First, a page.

Nearly 50 people who work at the Texas Capitol have been vaccinated this week because a page contracted whooping cough, a health scare that comes as legislatures around the country grapple with rising immunization exemptions and recent measles outbreaks.
Texas health officials have been offering the vaccinations since Monday, three days after lawmakers were notified that a page had come down with the highly infectious disease. At least two House members and their staffs received vaccinations, and one representative who often takes her 9-month-old to work called her pediatrician to check what precautions she should take.
The whooping cough case is being held up as a warning in the Texas House, where politically active vaccination opponents have tried to claim territory.
“I know it’s on people’s minds,” said state Rep. Gene Wu, a Democrat from Houston. “People speculate about which members are going to come down with it because they didn’t get vaccinated.”
Vaccinations are a recurring fight in statehouses, including in Washington state, where a measles outbreak has lawmakers trying to limit vaccine exemptions. A bill in New York would let minors get vaccinated without parental consent, while a California proposal would give state health officials — instead of local doctors — the power to decide which children can skip vaccinations before attending school.
Whooping cough is a bacterial infection also known as pertussis that often starts with what feels like a mild cold, followed by weeks of intense coughing fits. The disease gets its name from the sound some people make at the end of a coughing jag when they gasp for breath. There are about 10,000 to 40,000 cases of pertussis reported each year, according to the federal Centers for Disease Control.
Forty-seven people in the Texas Capitol received pertussis vaccinations supplied by state health officials Monday and Tuesday, said Lara Anton, a spokeswoman with the Texas Department of State Health Services. She said she could not disclose any details about the person who contracted whooping cough, citing privacy, but House pages are typically children around middle-school age.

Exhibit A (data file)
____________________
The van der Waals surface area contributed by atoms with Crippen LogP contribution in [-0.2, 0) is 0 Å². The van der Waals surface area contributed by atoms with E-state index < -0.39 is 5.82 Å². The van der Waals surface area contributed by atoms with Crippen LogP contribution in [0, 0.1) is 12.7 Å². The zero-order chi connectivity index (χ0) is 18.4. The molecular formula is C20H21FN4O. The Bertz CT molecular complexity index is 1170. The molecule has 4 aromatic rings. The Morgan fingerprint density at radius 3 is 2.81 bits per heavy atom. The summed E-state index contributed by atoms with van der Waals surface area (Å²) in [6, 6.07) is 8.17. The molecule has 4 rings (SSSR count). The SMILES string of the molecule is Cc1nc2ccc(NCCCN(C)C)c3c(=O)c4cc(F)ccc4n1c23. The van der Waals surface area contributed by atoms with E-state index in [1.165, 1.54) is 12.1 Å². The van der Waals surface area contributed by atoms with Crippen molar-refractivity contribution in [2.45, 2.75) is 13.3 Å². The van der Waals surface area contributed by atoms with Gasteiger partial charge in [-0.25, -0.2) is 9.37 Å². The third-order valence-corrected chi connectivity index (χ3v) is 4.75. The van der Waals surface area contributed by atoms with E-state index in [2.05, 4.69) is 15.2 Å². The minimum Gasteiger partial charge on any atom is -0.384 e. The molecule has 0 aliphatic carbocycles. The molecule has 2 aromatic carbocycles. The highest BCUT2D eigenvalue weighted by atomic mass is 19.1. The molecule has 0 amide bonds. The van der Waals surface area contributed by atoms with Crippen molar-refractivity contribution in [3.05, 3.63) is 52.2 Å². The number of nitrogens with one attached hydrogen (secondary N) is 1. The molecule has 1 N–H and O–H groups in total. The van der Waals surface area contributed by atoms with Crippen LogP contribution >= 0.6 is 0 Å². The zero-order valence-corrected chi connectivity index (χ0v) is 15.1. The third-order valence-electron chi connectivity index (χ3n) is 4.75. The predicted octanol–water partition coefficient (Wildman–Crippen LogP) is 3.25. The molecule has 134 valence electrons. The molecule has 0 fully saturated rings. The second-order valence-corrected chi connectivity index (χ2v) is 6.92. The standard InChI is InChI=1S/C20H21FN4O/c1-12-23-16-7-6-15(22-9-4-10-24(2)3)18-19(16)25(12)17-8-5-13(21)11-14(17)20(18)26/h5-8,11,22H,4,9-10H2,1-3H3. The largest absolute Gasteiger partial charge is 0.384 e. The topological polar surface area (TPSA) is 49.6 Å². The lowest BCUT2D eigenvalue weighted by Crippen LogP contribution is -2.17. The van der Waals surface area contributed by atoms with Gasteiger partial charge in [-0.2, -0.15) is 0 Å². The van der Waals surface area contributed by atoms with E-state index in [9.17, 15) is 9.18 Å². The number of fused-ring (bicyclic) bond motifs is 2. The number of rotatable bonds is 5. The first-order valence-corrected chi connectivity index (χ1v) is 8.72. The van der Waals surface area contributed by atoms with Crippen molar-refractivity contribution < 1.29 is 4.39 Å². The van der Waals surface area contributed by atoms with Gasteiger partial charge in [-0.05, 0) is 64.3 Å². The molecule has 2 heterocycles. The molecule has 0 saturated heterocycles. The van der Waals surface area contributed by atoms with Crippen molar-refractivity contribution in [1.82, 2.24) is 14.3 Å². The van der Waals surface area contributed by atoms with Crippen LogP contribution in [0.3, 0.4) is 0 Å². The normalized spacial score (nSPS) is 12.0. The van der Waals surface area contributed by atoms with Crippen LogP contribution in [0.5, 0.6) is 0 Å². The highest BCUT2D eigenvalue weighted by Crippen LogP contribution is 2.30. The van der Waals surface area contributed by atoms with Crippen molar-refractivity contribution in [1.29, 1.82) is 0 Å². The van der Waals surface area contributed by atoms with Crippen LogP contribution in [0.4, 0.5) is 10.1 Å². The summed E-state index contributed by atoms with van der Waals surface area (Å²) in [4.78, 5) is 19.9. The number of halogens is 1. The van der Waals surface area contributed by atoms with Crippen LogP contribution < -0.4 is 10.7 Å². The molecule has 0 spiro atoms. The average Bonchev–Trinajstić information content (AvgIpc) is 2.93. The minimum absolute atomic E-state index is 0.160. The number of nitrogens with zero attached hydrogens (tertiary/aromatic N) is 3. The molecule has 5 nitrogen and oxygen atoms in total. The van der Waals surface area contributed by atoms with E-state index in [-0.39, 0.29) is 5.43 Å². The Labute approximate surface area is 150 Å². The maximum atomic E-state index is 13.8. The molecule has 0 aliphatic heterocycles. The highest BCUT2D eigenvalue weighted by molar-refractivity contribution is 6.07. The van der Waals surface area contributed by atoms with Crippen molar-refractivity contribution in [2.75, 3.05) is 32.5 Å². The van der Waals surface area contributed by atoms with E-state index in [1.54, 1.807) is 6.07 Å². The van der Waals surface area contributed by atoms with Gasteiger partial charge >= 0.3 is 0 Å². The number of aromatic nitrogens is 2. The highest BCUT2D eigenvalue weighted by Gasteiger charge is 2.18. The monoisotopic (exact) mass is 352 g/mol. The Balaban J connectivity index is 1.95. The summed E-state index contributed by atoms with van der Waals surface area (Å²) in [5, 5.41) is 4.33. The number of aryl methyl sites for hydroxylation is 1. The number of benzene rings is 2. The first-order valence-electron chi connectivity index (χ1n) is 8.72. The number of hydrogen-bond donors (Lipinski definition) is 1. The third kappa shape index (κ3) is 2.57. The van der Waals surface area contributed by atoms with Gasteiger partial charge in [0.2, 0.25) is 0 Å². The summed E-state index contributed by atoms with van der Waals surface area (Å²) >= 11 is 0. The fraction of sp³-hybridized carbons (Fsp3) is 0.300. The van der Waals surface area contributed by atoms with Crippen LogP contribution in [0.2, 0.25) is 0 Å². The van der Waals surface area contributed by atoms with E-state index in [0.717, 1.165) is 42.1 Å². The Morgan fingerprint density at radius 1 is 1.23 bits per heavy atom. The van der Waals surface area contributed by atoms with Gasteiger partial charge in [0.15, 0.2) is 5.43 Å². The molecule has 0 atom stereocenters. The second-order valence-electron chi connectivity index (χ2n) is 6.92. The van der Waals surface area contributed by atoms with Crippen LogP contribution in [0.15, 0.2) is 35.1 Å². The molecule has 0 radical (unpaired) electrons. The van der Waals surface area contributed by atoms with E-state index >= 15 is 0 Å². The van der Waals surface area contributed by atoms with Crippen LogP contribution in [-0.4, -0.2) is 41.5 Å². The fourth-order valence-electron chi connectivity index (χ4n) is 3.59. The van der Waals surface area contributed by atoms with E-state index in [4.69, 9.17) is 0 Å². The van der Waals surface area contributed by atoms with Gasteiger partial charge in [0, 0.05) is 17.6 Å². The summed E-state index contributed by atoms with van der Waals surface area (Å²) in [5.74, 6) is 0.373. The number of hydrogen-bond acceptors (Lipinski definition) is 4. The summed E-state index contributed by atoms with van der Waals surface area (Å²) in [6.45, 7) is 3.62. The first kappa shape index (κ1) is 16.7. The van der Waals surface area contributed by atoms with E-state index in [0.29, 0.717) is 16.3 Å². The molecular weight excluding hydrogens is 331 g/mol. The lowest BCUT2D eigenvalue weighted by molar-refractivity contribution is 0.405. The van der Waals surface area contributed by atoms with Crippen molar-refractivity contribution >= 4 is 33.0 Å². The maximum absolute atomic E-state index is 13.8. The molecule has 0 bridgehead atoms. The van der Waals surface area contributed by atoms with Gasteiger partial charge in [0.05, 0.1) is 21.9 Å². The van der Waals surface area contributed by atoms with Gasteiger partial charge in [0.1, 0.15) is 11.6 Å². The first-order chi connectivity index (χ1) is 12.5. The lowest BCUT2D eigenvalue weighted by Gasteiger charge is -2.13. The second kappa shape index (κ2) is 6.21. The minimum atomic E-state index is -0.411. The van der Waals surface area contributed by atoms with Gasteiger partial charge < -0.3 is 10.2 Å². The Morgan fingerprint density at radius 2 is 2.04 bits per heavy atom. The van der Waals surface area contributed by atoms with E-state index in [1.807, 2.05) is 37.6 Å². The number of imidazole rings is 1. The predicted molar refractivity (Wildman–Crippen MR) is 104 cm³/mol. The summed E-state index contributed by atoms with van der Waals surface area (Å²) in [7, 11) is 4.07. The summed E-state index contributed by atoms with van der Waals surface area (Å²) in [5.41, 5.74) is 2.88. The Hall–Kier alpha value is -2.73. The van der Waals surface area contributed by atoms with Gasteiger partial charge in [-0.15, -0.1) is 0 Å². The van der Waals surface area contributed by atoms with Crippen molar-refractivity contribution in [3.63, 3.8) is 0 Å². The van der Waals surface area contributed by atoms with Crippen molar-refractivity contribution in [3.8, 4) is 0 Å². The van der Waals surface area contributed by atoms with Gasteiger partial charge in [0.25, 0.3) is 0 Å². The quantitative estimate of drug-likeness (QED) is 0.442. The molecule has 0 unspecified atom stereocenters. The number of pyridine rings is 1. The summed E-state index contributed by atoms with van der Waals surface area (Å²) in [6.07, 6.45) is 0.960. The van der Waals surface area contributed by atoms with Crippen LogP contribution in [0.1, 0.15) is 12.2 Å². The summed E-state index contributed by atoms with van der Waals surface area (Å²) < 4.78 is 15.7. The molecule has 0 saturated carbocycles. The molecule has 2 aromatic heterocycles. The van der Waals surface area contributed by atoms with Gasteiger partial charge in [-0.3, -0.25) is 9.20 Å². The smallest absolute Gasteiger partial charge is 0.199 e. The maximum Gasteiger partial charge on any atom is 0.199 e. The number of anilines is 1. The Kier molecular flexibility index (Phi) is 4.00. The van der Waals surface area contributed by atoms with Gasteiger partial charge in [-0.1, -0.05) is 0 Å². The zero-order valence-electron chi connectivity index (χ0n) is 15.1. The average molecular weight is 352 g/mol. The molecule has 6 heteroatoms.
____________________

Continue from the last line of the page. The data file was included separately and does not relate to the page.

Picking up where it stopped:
“It was a large number of people who were potentially exposed,” Anton said.
In Texas, the number of schoolchildren claiming vaccine exemptions has surged from about 2,300 students in 2003 to more than 56,000. Some legislation filed this year would make it easier to opt out of vaccines or prevent state health officials from tracking exemption data.
On Wednesday, worries over vaccination exemptions in Texas could even creep into a vote over a new $250 billion state budget. A Democrat filed one amendment that would study vaccination levels at child-care facilities.
“That a case of pertussis was confirmed on the House floor should be a wake-up call,” said Rekha Lakshmanan, director of advocacy and public policy for The Immunization Partnership, based in Houston. “The fact it happened inside lawmakers’ own house should give everyone a reality check.”
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